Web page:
Sat 29 Sep 2007, 14:33 GMT
By MacDonald Dzirutwe
MASVINGO, Zimbabwe (Reuters) - Zimbabwe's main opposition leader said on
Saturday his party's participation in national elections next year would
depend on negotiations with President Robert Mugabe's government.
In a rally marking the eighth anniversary of the establishment of the
Movemement for Democratic Change (MDC), Morgan Tsvangirai said Mugabe must
end political repression and allow millions of exiles to vote before the
joint presidential and parliamentary elections could be held.
"Those are our benchmarks for a free and fair election. We will not expect
anything less in these elections," Tsvangirai, who heads the largest of two
MDC factions, told 4,000 supporters in a stadium in Masvingo, 292 km (183
miles) south of Harare.
"We want to participate, but we do not want a pre-determined election," said
Tsvangirai, who was among several dozen anti-Mugabe activists arrested and
beaten in policy custody after an aborted protest rally in March.
That crackdown prompted international protests and renewed calls for Mugabe,
83, to introduce democratic reforms or step down.
A grouping of southern African nations later asked South African President
President Thabo Mbeki to mediate between Mugabe's ruling ZANU-PF party and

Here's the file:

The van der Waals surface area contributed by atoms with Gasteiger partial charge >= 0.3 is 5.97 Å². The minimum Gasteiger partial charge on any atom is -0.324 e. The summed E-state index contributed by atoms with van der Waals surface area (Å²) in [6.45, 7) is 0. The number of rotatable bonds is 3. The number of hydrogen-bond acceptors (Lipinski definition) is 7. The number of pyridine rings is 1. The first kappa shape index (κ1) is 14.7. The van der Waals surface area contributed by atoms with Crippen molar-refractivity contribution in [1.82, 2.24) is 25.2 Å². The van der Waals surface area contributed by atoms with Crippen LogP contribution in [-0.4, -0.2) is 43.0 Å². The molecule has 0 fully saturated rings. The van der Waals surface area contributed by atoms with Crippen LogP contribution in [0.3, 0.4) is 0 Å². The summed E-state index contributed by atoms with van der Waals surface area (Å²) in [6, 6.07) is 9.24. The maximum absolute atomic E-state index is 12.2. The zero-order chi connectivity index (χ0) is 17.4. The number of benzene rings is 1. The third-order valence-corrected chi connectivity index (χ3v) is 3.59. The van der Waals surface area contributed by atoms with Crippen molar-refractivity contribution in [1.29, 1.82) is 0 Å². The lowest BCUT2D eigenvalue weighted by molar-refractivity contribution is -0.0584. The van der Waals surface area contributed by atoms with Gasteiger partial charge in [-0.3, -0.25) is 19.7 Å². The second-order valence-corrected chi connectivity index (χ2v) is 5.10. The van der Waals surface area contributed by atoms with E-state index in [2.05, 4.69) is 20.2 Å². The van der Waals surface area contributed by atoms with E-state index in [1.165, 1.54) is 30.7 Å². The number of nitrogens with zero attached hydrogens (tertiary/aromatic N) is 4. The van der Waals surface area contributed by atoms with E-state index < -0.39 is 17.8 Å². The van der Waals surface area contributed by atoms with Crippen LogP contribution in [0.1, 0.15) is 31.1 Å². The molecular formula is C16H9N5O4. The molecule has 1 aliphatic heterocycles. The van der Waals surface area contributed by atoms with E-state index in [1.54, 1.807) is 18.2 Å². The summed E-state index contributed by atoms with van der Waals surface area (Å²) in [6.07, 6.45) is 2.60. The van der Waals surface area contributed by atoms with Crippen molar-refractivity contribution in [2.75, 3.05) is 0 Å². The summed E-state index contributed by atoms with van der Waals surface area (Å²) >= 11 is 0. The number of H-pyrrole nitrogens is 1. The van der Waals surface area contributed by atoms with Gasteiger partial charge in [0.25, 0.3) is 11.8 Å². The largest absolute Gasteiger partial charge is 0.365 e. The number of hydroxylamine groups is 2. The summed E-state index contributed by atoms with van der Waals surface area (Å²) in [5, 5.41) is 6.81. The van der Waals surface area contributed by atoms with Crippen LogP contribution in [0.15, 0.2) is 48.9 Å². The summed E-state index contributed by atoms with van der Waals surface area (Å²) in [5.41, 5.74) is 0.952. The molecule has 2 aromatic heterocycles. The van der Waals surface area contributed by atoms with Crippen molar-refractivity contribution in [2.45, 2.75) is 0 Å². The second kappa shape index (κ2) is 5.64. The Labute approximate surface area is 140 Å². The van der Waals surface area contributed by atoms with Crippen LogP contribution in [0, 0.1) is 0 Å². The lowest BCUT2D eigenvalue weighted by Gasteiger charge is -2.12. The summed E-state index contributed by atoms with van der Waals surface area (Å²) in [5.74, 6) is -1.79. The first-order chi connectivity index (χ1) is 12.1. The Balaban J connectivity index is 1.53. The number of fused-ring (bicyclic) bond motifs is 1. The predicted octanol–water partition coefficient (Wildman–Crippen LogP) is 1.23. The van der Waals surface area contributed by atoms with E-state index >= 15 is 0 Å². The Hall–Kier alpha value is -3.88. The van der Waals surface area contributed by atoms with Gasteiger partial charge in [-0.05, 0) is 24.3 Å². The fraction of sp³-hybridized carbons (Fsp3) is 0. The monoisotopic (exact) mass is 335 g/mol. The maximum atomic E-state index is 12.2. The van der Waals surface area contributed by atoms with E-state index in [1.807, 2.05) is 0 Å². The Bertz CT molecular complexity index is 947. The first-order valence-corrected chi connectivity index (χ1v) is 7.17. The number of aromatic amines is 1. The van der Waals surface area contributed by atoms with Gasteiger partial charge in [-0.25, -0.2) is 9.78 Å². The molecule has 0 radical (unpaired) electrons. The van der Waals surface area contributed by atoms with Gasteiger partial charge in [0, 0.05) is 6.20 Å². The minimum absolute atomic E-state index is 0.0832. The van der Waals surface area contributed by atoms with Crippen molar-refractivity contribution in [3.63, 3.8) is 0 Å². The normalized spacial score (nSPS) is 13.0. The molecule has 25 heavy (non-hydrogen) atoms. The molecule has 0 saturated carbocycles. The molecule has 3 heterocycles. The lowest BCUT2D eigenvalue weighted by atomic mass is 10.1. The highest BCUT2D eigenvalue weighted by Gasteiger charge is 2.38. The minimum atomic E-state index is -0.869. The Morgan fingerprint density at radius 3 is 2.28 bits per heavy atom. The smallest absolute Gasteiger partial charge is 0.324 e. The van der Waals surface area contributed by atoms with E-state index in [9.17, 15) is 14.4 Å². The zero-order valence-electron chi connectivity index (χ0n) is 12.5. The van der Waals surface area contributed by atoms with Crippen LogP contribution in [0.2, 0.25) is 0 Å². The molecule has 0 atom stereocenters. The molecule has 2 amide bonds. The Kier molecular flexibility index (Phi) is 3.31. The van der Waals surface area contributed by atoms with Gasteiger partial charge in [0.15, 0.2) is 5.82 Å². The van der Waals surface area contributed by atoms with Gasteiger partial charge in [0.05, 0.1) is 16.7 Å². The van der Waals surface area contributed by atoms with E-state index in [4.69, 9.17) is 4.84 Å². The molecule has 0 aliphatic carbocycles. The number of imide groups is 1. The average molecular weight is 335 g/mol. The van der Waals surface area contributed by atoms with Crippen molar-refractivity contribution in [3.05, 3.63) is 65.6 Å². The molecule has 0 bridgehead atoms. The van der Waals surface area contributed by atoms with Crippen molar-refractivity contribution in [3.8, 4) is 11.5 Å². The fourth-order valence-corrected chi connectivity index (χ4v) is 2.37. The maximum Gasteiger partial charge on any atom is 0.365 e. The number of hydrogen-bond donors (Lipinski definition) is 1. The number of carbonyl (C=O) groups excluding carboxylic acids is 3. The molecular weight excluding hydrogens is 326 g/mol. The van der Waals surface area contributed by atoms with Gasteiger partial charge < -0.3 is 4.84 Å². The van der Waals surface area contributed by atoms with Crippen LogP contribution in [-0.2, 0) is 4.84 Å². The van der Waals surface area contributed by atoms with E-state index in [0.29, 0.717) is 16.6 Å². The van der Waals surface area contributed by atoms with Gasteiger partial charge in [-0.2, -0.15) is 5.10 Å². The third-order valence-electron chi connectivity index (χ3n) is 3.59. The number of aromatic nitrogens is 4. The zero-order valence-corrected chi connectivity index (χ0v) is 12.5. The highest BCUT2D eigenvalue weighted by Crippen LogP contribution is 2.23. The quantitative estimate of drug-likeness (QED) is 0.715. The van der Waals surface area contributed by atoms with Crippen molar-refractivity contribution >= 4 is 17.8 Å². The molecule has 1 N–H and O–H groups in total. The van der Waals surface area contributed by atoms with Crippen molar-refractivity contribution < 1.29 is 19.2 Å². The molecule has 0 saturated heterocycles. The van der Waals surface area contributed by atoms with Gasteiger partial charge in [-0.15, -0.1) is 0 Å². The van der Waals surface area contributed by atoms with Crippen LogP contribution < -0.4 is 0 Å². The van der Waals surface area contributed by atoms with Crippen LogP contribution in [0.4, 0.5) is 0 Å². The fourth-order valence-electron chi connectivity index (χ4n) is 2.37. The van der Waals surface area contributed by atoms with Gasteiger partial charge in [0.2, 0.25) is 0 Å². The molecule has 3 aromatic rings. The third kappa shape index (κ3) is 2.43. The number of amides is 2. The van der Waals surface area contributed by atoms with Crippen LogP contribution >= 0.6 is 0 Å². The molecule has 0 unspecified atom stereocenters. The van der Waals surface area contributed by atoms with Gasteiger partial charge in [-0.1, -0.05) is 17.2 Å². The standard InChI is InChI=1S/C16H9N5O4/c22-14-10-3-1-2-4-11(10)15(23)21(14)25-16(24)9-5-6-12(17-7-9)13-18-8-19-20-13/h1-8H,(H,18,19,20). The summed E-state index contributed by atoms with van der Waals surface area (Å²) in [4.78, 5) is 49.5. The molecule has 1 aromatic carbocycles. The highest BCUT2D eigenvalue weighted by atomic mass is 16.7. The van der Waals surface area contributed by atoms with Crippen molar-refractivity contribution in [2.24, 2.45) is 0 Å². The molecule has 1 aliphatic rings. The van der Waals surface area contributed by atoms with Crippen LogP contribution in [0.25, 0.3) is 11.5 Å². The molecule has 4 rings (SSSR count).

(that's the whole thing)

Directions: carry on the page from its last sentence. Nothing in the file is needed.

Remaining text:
the MDC factions to lay the groundwork for the elections.
Mugabe, in power since independence from Britain in 1980, has vowed to run
for another five-year term in 2008 despite widespread accusations that his
government has abused human rights and destroyed the once-prosperous
Zimbabweans are struggling with soaring poverty, inflation of about 6,600
percent and chronic shortages. Thousands every day cross illegally into
South Africa to look for food and work.
Mugabe's government blames sabotage by Britain and other Western nations.
The situation has worsened in the past three months since the government
launched a radical price rollback scheme to stem inflation. The measures
have led stores to stop stocking milk, bread and other basics, pushing the
economy toward collapse.
"I want to tell President Thabo Mbeki and the United Nations